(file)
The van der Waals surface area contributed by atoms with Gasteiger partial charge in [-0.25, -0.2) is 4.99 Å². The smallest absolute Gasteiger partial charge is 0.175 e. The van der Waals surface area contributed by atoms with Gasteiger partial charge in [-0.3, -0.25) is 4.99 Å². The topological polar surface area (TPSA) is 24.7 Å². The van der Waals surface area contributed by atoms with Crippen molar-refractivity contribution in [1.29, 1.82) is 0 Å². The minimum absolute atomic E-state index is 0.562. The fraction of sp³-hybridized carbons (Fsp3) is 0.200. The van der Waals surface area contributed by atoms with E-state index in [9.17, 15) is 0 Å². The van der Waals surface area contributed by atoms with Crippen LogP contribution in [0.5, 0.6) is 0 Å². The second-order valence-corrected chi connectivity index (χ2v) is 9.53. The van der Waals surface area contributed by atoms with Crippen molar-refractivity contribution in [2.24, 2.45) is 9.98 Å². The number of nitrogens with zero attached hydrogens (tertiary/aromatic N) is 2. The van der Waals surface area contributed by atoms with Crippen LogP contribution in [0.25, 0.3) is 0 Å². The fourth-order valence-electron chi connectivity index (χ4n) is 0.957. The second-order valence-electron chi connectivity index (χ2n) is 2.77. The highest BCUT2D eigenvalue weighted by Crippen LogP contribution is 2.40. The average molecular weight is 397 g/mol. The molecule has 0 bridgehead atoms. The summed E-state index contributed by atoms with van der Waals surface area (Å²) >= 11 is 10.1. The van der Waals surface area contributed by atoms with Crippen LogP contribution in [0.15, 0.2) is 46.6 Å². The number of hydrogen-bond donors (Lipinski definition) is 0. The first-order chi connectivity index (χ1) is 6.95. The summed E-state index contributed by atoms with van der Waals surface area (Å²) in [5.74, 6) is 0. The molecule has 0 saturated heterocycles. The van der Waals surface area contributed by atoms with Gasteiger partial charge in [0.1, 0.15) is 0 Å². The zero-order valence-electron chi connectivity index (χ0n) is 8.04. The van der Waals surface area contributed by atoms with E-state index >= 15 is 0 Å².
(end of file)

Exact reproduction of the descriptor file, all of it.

The van der Waals surface area contributed by atoms with Gasteiger partial charge in [-0.25, -0.2) is 4.99 Å². The smallest absolute Gasteiger partial charge is 0.175 e. The van der Waals surface area contributed by atoms with Gasteiger partial charge in [-0.3, -0.25) is 4.99 Å². The topological polar surface area (TPSA) is 24.7 Å². The van der Waals surface area contributed by atoms with Crippen molar-refractivity contribution in [1.29, 1.82) is 0 Å². The minimum absolute atomic E-state index is 0.562. The fraction of sp³-hybridized carbons (Fsp3) is 0.200. The van der Waals surface area contributed by atoms with E-state index in [9.17, 15) is 0 Å². The van der Waals surface area contributed by atoms with Crippen LogP contribution in [0.5, 0.6) is 0 Å². The second-order valence-corrected chi connectivity index (χ2v) is 9.53. The van der Waals surface area contributed by atoms with Crippen molar-refractivity contribution in [2.24, 2.45) is 9.98 Å². The number of nitrogens with zero attached hydrogens (tertiary/aromatic N) is 2. The van der Waals surface area contributed by atoms with Crippen LogP contribution in [0.25, 0.3) is 0 Å². The fourth-order valence-electron chi connectivity index (χ4n) is 0.957. The second-order valence-electron chi connectivity index (χ2n) is 2.77. The highest BCUT2D eigenvalue weighted by Crippen LogP contribution is 2.40. The average molecular weight is 397 g/mol. The molecule has 0 bridgehead atoms. The summed E-state index contributed by atoms with van der Waals surface area (Å²) >= 11 is 10.1. The van der Waals surface area contributed by atoms with Crippen LogP contribution in [0.15, 0.2) is 46.6 Å². The number of hydrogen-bond donors (Lipinski definition) is 0. The first-order chi connectivity index (χ1) is 6.95. The summed E-state index contributed by atoms with van der Waals surface area (Å²) in [5.74, 6) is 0. The molecule has 0 saturated heterocycles. The van der Waals surface area contributed by atoms with Gasteiger partial charge in [0.1, 0.15) is 0 Å². The zero-order valence-electron chi connectivity index (χ0n) is 8.04. The van der Waals surface area contributed by atoms with E-state index >= 15 is 0 Å².